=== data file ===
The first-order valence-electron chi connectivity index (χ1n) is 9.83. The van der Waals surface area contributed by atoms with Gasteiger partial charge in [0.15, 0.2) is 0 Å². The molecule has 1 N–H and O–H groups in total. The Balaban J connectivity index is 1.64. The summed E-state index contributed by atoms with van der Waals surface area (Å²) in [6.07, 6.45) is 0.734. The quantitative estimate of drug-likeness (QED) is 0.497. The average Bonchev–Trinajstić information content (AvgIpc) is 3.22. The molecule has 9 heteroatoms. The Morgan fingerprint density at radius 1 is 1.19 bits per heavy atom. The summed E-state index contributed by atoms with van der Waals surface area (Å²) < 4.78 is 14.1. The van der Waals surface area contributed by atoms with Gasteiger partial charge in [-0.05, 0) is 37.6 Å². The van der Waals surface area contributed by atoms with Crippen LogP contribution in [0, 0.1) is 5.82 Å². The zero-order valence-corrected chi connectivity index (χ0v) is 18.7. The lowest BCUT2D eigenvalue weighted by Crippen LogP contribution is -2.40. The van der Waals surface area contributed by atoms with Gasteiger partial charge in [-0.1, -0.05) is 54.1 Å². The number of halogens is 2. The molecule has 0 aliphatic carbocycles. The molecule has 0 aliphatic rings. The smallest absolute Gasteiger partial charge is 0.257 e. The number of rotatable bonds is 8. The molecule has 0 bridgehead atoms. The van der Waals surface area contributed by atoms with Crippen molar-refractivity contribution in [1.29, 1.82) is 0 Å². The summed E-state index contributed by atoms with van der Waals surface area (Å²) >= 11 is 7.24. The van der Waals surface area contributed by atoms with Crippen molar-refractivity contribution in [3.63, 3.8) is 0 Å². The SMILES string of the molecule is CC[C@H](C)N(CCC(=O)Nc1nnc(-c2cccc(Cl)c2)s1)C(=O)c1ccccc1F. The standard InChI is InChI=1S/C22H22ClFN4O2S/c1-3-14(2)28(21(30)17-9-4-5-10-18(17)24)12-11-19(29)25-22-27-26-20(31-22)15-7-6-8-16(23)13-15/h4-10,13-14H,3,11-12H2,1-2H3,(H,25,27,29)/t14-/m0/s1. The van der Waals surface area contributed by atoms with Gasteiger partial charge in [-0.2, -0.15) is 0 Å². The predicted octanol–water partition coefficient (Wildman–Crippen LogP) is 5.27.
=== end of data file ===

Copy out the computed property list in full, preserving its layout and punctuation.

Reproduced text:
The first-order valence-electron chi connectivity index (χ1n) is 9.83. The van der Waals surface area contributed by atoms with Gasteiger partial charge in [0.15, 0.2) is 0 Å². The molecule has 1 N–H and O–H groups in total. The Balaban J connectivity index is 1.64. The summed E-state index contributed by atoms with van der Waals surface area (Å²) in [6.07, 6.45) is 0.734. The quantitative estimate of drug-likeness (QED) is 0.497. The average Bonchev–Trinajstić information content (AvgIpc) is 3.22. The molecule has 9 heteroatoms. The Morgan fingerprint density at radius 1 is 1.19 bits per heavy atom. The summed E-state index contributed by atoms with van der Waals surface area (Å²) < 4.78 is 14.1. The van der Waals surface area contributed by atoms with Gasteiger partial charge in [-0.05, 0) is 37.6 Å². The van der Waals surface area contributed by atoms with Crippen LogP contribution in [0, 0.1) is 5.82 Å². The zero-order valence-corrected chi connectivity index (χ0v) is 18.7. The lowest BCUT2D eigenvalue weighted by Crippen LogP contribution is -2.40. The van der Waals surface area contributed by atoms with Gasteiger partial charge in [-0.1, -0.05) is 54.1 Å². The number of halogens is 2. The molecule has 0 aliphatic carbocycles. The molecule has 0 aliphatic rings. The smallest absolute Gasteiger partial charge is 0.257 e. The number of rotatable bonds is 8. The molecule has 0 bridgehead atoms. The van der Waals surface area contributed by atoms with Crippen molar-refractivity contribution in [1.29, 1.82) is 0 Å². The summed E-state index contributed by atoms with van der Waals surface area (Å²) >= 11 is 7.24. The van der Waals surface area contributed by atoms with Crippen molar-refractivity contribution in [3.63, 3.8) is 0 Å². The SMILES string of the molecule is CC[C@H](C)N(CCC(=O)Nc1nnc(-c2cccc(Cl)c2)s1)C(=O)c1ccccc1F. The standard InChI is InChI=1S/C22H22ClFN4O2S/c1-3-14(2)28(21(30)17-9-4-5-10-18(17)24)12-11-19(29)25-22-27-26-20(31-22)15-7-6-8-16(23)13-15/h4-10,13-14H,3,11-12H2,1-2H3,(H,25,27,29)/t14-/m0/s1. The van der Waals surface area contributed by atoms with Gasteiger partial charge in [-0.2, -0.15) is 0 Å². The predicted octanol–water partition coefficient (Wildman–Crippen LogP) is 5.27.